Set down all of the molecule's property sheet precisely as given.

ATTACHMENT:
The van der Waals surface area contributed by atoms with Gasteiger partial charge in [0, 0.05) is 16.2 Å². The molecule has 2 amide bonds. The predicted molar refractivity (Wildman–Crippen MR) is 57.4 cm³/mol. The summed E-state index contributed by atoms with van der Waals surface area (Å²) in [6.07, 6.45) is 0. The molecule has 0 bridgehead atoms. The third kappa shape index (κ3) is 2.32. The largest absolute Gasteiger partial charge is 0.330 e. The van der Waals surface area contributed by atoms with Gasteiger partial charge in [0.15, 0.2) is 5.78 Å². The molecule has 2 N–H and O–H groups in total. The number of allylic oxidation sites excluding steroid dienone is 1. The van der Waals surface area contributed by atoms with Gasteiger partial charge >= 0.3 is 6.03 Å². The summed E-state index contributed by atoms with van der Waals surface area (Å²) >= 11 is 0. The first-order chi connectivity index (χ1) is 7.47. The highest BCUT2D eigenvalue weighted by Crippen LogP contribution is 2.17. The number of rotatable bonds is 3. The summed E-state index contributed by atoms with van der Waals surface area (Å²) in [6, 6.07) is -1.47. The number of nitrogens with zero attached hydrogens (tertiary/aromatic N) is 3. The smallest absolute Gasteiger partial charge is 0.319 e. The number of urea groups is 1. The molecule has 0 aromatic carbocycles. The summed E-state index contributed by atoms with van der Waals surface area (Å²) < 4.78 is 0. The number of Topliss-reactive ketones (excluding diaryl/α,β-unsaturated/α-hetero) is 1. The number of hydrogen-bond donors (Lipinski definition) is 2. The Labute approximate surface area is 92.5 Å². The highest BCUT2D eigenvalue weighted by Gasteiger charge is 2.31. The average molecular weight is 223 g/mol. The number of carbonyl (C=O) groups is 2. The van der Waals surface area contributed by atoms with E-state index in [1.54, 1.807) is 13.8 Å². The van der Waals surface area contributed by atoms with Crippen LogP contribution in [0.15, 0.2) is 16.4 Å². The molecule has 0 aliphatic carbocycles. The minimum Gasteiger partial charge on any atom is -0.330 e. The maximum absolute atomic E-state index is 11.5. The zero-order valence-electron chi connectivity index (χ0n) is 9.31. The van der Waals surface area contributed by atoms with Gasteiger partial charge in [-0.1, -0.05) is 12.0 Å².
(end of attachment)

The van der Waals surface area contributed by atoms with Gasteiger partial charge in [0, 0.05) is 16.2 Å². The molecule has 2 amide bonds. The predicted molar refractivity (Wildman–Crippen MR) is 57.4 cm³/mol. The summed E-state index contributed by atoms with van der Waals surface area (Å²) in [6.07, 6.45) is 0. The molecule has 0 bridgehead atoms. The third kappa shape index (κ3) is 2.32. The largest absolute Gasteiger partial charge is 0.330 e. The van der Waals surface area contributed by atoms with Gasteiger partial charge in [0.15, 0.2) is 5.78 Å². The molecule has 2 N–H and O–H groups in total. The number of allylic oxidation sites excluding steroid dienone is 1. The van der Waals surface area contributed by atoms with Gasteiger partial charge >= 0.3 is 6.03 Å². The summed E-state index contributed by atoms with van der Waals surface area (Å²) >= 11 is 0. The first-order chi connectivity index (χ1) is 7.47. The highest BCUT2D eigenvalue weighted by Crippen LogP contribution is 2.17. The number of rotatable bonds is 3. The summed E-state index contributed by atoms with van der Waals surface area (Å²) in [6, 6.07) is -1.47. The number of nitrogens with zero attached hydrogens (tertiary/aromatic N) is 3. The smallest absolute Gasteiger partial charge is 0.319 e. The number of urea groups is 1. The molecule has 0 aromatic carbocycles. The summed E-state index contributed by atoms with van der Waals surface area (Å²) < 4.78 is 0. The number of Topliss-reactive ketones (excluding diaryl/α,β-unsaturated/α-hetero) is 1. The number of hydrogen-bond donors (Lipinski definition) is 2. The Labute approximate surface area is 92.5 Å². The highest BCUT2D eigenvalue weighted by Gasteiger charge is 2.31. The average molecular weight is 223 g/mol. The number of carbonyl (C=O) groups is 2. The van der Waals surface area contributed by atoms with E-state index in [1.54, 1.807) is 13.8 Å². The van der Waals surface area contributed by atoms with Crippen LogP contribution in [0.15, 0.2) is 16.4 Å². The molecule has 0 aliphatic carbocycles. The minimum Gasteiger partial charge on any atom is -0.330 e. The maximum absolute atomic E-state index is 11.5. The zero-order valence-electron chi connectivity index (χ0n) is 9.31. The van der Waals surface area contributed by atoms with Gasteiger partial charge in [-0.1, -0.05) is 12.0 Å².